YP: It must have been tough to get hard facts.

SG: Well, there were some hard facts, they were just so sketchy! You know, “If you go to Crete in November then that’s when they start to pick olives and if you ask around you might get work.” It seemed rather risky. I wrote a whole chapter on Iceland based on one story, but it seemed to work. And the next edition I got loads of letters and postcards saying things like, “You mentioned this town, but where I was picking olives at the other end of Crete it was much better because we didn’t have to compete.” So it just sort of wrote itself. I just sat back and waited for all the people using the book to write in. I think there happened to be a real demand for that kind of thing at the time. A lot of people bought it and a lot of people wrote back.

I always corresponded with them, and some of them-one or two-are still writing back! One of them now has an organic farm in Thailand, and is now welcoming the next generation of readers of the book. Some people have moved on to really respectful things. Some guy-I was really impressed-he drove a taxi in Sydney in the 80s, which was kind of a six-to-twelve month job, and now he’s a producer for a radio station. Some of them have made good. Some people pull it together and other people continue to drift, but that’s not to say their lives are wasted.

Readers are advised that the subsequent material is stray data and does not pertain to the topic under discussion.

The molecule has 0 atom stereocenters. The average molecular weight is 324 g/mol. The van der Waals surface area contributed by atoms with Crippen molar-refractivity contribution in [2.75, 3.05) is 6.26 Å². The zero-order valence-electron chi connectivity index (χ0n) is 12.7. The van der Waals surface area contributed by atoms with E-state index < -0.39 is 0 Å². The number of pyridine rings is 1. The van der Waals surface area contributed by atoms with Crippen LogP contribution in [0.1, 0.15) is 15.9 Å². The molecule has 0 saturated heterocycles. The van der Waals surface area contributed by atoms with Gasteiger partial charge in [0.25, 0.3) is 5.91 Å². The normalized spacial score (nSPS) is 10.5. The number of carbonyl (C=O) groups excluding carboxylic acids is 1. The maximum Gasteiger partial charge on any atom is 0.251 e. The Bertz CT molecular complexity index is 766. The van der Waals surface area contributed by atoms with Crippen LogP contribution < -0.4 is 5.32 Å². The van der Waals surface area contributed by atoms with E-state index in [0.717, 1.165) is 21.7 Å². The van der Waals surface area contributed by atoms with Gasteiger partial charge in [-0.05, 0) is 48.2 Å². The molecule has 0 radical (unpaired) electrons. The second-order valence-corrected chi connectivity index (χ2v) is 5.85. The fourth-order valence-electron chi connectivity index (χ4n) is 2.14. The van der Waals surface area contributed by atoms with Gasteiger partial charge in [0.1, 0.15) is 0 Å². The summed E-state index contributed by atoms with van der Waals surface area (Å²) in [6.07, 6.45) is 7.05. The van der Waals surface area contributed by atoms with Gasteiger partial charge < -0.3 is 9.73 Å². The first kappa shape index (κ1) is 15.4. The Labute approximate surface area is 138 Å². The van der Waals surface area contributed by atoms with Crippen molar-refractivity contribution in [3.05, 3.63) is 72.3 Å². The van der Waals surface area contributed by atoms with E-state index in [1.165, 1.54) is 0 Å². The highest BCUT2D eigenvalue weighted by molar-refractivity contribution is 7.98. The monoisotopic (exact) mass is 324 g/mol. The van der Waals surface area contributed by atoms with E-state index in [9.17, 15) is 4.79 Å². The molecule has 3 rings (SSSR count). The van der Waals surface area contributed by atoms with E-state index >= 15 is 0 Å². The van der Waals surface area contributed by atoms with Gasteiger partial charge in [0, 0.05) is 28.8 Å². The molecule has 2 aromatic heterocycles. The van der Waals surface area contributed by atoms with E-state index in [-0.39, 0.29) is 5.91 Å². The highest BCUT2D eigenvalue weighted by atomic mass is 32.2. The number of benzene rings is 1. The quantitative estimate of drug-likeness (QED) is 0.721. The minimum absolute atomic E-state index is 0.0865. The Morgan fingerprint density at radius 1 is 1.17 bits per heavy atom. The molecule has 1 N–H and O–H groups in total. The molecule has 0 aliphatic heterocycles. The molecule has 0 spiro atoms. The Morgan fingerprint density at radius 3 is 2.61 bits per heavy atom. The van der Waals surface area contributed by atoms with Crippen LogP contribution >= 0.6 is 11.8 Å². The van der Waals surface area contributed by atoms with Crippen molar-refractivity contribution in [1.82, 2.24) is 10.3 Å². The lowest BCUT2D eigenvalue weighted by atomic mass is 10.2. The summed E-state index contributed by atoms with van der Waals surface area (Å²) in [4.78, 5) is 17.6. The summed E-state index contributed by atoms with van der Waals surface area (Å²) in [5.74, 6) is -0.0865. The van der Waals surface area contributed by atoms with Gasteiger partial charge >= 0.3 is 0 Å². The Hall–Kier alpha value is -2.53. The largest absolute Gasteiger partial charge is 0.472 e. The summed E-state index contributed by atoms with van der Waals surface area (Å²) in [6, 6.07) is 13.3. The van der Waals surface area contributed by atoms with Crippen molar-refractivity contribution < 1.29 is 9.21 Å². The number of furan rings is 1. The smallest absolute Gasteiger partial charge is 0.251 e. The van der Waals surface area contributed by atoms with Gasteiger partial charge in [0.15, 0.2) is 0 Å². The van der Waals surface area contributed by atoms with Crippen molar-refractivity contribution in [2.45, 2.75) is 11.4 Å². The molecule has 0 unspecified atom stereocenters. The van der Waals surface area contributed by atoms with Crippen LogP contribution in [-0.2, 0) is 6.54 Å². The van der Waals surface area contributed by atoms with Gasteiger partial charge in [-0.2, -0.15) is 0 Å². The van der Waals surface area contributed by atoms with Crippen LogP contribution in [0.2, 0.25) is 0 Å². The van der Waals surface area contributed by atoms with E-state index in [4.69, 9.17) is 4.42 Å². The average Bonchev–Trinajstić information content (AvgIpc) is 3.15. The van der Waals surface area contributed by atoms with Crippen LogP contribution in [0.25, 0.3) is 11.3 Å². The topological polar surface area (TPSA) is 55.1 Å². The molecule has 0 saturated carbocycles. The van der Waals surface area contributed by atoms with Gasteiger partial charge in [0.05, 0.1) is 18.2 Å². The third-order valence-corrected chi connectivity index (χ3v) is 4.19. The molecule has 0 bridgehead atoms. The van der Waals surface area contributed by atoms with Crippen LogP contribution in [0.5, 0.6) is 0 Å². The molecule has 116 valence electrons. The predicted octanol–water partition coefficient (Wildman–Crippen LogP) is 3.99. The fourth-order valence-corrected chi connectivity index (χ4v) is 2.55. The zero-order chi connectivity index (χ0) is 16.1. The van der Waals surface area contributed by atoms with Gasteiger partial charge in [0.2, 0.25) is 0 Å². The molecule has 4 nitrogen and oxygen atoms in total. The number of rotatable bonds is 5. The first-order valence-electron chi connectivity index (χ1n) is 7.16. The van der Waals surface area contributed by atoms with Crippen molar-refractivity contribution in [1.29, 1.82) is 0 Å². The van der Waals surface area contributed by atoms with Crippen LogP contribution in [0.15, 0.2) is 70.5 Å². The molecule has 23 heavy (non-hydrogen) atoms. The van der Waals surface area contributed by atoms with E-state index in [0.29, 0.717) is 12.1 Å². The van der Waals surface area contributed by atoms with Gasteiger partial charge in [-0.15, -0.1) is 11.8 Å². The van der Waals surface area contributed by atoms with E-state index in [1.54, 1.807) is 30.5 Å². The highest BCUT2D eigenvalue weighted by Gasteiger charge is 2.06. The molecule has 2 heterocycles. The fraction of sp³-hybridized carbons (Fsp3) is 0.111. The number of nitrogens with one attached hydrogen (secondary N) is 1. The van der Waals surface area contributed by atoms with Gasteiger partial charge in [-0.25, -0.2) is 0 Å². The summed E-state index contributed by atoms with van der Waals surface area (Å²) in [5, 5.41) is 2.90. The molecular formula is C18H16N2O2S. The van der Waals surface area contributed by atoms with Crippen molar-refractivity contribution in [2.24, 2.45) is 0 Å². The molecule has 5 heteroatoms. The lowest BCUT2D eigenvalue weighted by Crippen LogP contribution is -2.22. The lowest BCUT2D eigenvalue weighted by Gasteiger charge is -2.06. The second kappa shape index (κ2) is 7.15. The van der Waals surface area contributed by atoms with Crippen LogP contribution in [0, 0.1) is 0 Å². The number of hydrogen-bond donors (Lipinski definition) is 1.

YP: It’s almost as if there were a lot of people who were just waiting and waiting for a book like Work Your Way Around the World, but didn’t even know they were waiting for it.